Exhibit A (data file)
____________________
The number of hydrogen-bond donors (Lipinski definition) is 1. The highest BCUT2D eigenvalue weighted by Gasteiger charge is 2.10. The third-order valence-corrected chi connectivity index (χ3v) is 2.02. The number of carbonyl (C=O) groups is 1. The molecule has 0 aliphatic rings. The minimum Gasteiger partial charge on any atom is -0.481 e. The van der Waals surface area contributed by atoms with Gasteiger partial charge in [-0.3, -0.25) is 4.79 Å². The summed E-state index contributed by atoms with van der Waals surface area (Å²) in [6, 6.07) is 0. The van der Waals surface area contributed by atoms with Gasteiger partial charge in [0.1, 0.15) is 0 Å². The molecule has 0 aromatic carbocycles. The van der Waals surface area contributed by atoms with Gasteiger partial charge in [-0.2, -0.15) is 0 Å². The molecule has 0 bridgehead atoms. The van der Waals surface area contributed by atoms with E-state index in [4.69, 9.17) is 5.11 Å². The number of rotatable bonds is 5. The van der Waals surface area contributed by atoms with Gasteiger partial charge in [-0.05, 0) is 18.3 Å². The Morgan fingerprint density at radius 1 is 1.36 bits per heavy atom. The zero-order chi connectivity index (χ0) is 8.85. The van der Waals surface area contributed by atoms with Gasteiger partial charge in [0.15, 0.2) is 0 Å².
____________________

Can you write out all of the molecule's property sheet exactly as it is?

The number of hydrogen-bond donors (Lipinski definition) is 1. The highest BCUT2D eigenvalue weighted by Gasteiger charge is 2.10. The third-order valence-corrected chi connectivity index (χ3v) is 2.02. The number of carbonyl (C=O) groups is 1. The molecule has 0 aliphatic rings. The minimum Gasteiger partial charge on any atom is -0.481 e. The van der Waals surface area contributed by atoms with Gasteiger partial charge in [-0.3, -0.25) is 4.79 Å². The summed E-state index contributed by atoms with van der Waals surface area (Å²) in [6, 6.07) is 0. The van der Waals surface area contributed by atoms with Gasteiger partial charge in [0.1, 0.15) is 0 Å². The molecule has 0 aromatic carbocycles. The van der Waals surface area contributed by atoms with Gasteiger partial charge in [-0.2, -0.15) is 0 Å². The molecule has 0 bridgehead atoms. The van der Waals surface area contributed by atoms with E-state index in [4.69, 9.17) is 5.11 Å². The number of rotatable bonds is 5. The van der Waals surface area contributed by atoms with Gasteiger partial charge in [-0.05, 0) is 18.3 Å². The Morgan fingerprint density at radius 1 is 1.36 bits per heavy atom. The zero-order chi connectivity index (χ0) is 8.85. The van der Waals surface area contributed by atoms with Gasteiger partial charge in [0.15, 0.2) is 0 Å².